Weather conditions influence a variety of factors in emergency management from disruptions to supply chain logistics and travel, to the way in which a wildland fire may abruptly shift at any given moment. Due to the potential changes meteorological conditions generate before, during, and after an incident, meteorologists and emergency managers must maintain strong collaborative partnerships throughout all four phases of emergency management: mitigation, preparedness, response, and recovery. Emergency managers today know to contact the National Weather Service (NWS) office to obtain weather and water information supporting emergency management activities; this, however, was not always the case. Past weather-related disasters fueled the integration of weather forecasting with emergency management activities to safeguard both the public and first responders. Significant strides have taken place within the past ten years to standardize the process of embedding meteorologists and hydrologists into emergency operations centers (EOCs) and incident command posts (ICPs). Today, this integration provides both in-person and virtual forecasting capabilities and numerous communication modes to relay weather intelligence in support of disaster response and recovery operations.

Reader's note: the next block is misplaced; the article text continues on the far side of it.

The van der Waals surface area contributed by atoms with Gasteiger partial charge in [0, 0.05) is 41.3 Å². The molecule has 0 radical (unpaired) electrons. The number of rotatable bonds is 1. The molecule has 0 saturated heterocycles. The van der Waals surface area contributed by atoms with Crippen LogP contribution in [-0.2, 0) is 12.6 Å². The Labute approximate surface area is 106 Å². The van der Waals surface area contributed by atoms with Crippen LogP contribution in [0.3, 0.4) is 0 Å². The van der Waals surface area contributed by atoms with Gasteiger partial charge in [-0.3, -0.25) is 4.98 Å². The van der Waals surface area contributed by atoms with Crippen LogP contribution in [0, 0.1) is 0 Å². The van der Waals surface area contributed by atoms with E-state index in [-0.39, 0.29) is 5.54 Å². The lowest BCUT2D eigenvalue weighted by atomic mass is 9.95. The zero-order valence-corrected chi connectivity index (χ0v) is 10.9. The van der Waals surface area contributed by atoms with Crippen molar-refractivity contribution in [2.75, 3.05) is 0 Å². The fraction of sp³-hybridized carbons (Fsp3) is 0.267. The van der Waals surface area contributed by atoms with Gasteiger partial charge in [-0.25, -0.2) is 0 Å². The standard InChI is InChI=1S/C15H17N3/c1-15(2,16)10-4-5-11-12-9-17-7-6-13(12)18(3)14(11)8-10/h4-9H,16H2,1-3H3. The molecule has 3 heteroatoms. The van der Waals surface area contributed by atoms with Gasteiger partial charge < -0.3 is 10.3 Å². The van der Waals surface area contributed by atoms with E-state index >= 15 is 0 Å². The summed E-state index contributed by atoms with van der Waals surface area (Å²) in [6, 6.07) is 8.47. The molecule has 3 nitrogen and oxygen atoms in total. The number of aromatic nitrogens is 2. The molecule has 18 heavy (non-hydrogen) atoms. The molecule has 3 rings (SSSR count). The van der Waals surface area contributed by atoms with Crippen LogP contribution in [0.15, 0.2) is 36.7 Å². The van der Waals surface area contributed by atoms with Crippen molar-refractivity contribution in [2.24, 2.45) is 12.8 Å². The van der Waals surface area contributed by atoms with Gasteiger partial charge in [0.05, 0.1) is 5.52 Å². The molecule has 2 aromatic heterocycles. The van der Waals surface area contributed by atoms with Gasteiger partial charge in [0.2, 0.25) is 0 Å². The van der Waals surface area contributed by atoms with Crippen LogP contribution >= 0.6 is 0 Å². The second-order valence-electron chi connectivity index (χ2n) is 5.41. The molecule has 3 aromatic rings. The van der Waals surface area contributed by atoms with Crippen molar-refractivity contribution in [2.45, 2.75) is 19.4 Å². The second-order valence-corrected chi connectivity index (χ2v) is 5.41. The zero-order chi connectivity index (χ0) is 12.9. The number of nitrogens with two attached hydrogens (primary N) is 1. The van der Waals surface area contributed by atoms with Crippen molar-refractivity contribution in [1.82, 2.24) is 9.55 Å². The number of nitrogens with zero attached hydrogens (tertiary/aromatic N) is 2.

The increase in collaboration and integration is primarily attributed to the National Weather Service’s initiative in creating and maintaining a cadre of specialists ready to deploy at a moment’s notice.1While this integration and collaboration may have not always been the norm, lessons learned from hindsight served slowly to reveal how the embedding of meteorologists in EOCs could have significantly improved disaster outcomes years before it became more routine. For example, strong outflow winds during a concert at the August 2011 Indiana State Fair triggered the stage to collapse, killing seven people and injuring fifty-eight others. Although a ten-minute severe storm notice had been provided, emergency management did not evacuate the venue.2 Had emergency managers maintained close contact with an on-site or designated meteorologist before and during the high-attendance event, a more informed decision could have been made, with far different outcomes had the call of an evacuation been made. Overall, meteorological incidents present numerous types of hazards, from the routine such as rain, wind, heat or cold to the extreme of tornadoes, hurricanes, and hail. These types of weather incidents compound the effects of other events whether natural (earthquakes, volcanic eruptions, landslides), technological (power outages, dam failures, industrial accidents), or man-made (acts of terrorism, cyberattacks, or civil disorder). Timely weather forecast information remains vital for all emergency operations regardless of the nature of the event as weather has the potential to compound and amplify the effects or put survivors and responders in danger. The Emergency Operations Center (EOC) functions as a platform for coordination that supports collaboration with meteorologists to receive that timely information.